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Thursday, Feb. 21, 2013 02:54 am

Hat trick

What lies beneath Abe World’s Lincoln hat?



Nothing – save perhaps a shredded writ of habeas corpus – says “Lincoln” like a stovepipe hat. Abe World relies on his hats as a graphical motif – I count four of them on the home page alone – and the innermost room of the Treasures Gallery is a sanctum sanctorum described by the museum as “in effect an upturned stovepipe.”  

From now until summer’s end, visitors can see a real hat amongst the cartoon hats and the metaphorical hats – a beaver stovepipe hat made by Josiah H. Adams’ shop in Springfield. The museum (or rather its supporting foundation) obtained the hat when it bought the Louise Taper Collection of Lincolniana a few years back. The hat has been put on temporary display as part of the Lincoln 204th birthday observances.

No question it’s a real hat – but whether it’s really Lincoln’s hat is not so clear. Last April Chicago Sun-Times reporter David McKinney – a man who as Statehouse bureau chief has learned to expect shady dealing in Springfield – raised questions about its authenticity.

There has been much back-and-forthing by the experts over when and where  Illinois farmer William Waller (whose family sold it to a collector who sold it to Taper) was given the hat by Lincoln. No account, however, explains the central mystery surrounding the hat, which is, Why would anyone give a stranger his fine beaver hat? Sure, I’ve imagined scenarios in which famous people gave me unlikely pieces of their clothing – one involved a certain TV reporter in Champaign in the 1980s, and that’s all I’m going to say about that – but if you ask me, the story looks funny in daylight.

James Cornelius, curator of the museum’s Lincoln Collection, told McKinney that the hat question “cannot be proven or disproven.” Our redoubtable Bruce Rushton (“Scratching an itch,” Feb. 7) found experts who suggest that what cannot be proven or disproven cannot be proven or disproven until the museum at least subjects the hat to expert forensic analysis.

This the museum seems disinclined to do, for pretty obvious reasons. If the hat is clearly fake it would embarrass the foundation. If it is clearly authentic the museum would have enhancd its reputation among busybodies like Rushton and me, but the touring public already thinks it’s legit. If tests are inconclusive (and they are likely to be) they will only keep the controversy simmering.

Even if testing the hat fails to prove its authenticity, testing would prove the museum’s own authenticity as a responsible historical institution. Merely by displaying the hat among Lincoln’s  personal belongings, the museum attests to its authenticity. The museum knows most of the touring public are suckers – indeed it counts on it. The museum’s tacit identification of it as genuine thus is misleading at best, and dishonest at worst.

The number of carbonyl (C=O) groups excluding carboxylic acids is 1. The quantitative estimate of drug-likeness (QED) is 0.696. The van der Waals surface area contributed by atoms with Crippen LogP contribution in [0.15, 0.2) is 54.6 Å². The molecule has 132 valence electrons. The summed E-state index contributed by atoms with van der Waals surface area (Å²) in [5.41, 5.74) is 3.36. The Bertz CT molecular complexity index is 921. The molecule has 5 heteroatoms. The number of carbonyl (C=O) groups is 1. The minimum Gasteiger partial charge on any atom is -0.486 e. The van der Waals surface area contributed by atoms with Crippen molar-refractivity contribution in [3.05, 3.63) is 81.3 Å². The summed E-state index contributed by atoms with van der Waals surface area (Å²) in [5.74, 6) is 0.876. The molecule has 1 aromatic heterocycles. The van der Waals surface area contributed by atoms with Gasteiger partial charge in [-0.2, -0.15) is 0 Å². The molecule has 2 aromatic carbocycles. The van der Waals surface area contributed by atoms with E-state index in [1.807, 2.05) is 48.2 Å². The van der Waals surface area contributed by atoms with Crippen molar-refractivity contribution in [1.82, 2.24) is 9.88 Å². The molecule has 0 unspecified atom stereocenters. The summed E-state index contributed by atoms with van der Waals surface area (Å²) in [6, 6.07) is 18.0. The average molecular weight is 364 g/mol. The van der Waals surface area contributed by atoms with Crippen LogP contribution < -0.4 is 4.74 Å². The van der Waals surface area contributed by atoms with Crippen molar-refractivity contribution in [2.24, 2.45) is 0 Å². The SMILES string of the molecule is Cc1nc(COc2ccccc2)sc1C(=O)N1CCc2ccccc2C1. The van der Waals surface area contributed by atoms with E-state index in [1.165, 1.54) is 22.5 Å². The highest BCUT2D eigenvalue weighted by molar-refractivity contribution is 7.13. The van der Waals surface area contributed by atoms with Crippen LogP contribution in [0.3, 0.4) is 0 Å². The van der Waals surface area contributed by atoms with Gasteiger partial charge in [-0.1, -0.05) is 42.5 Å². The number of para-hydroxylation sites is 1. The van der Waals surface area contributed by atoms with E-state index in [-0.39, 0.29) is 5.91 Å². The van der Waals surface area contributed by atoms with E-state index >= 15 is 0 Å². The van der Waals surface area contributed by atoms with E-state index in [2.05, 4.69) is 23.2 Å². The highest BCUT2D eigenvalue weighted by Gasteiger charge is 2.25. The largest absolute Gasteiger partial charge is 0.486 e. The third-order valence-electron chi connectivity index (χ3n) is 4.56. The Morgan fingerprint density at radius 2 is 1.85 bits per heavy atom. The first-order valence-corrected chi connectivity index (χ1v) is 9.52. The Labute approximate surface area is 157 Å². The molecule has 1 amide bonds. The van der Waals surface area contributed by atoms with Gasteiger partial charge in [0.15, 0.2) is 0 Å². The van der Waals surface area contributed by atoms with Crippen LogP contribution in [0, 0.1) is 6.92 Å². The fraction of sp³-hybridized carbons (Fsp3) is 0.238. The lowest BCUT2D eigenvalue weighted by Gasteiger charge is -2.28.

The episode raises questions that have come up many times before at Abe World. What are the obligations of a museum to historical truth? To the touring public? Cornelius has implied that the burden of proof is on doubters to prove an item in a museum collection is not authentic. I believe that it is the responsibility of museum professionals to prove that it is, thus separating the real from the spurious on the public’s behalf. One doesn’t need to cite arcane museological doctrines to justify that; truth in advertising requires it.

Every museum faces such dilemmas, but not every museum deals with them as evasively as Abe World. The Chicago History Museum has in its possession a blood-stained cloak worn by Mary Todd on the night her husband was killed. Here the issue is not whether the cloak was Mary’s, but whether the blood on it belonged to her husband. In the Lincoln business, this matters, the public having an absolutely medieval fascination with the blood of saints.

The CHM does not conceal the questions about the artifact’s authenticity. Rather they built a web exhibit around it that explains how tricky it can be to establish apparently simple facts about such objects. (See The blood that soaked Mary’s cloak that night might have come from Henry Rathbone, a guest in the Lincolns’ box who suffered a bloody knife wound as he struggled with John Wilkes Booth. Further complications owe to the fact that the cloak has been handled by many people over the years, each of whom might have left skin cells and DNA that confuses analysis.

The curators there have turned curatorial fastidiousness into a lesson for the public in how the authenticity of historically significant objects is assessed – a lesson that adds to one’s fascination with the relic rather than diminishing it. By grappling with these issues in this way, the Chicago institution demonstrates the difference between a museum and a sideshow.

Contact James Krohe Jr.

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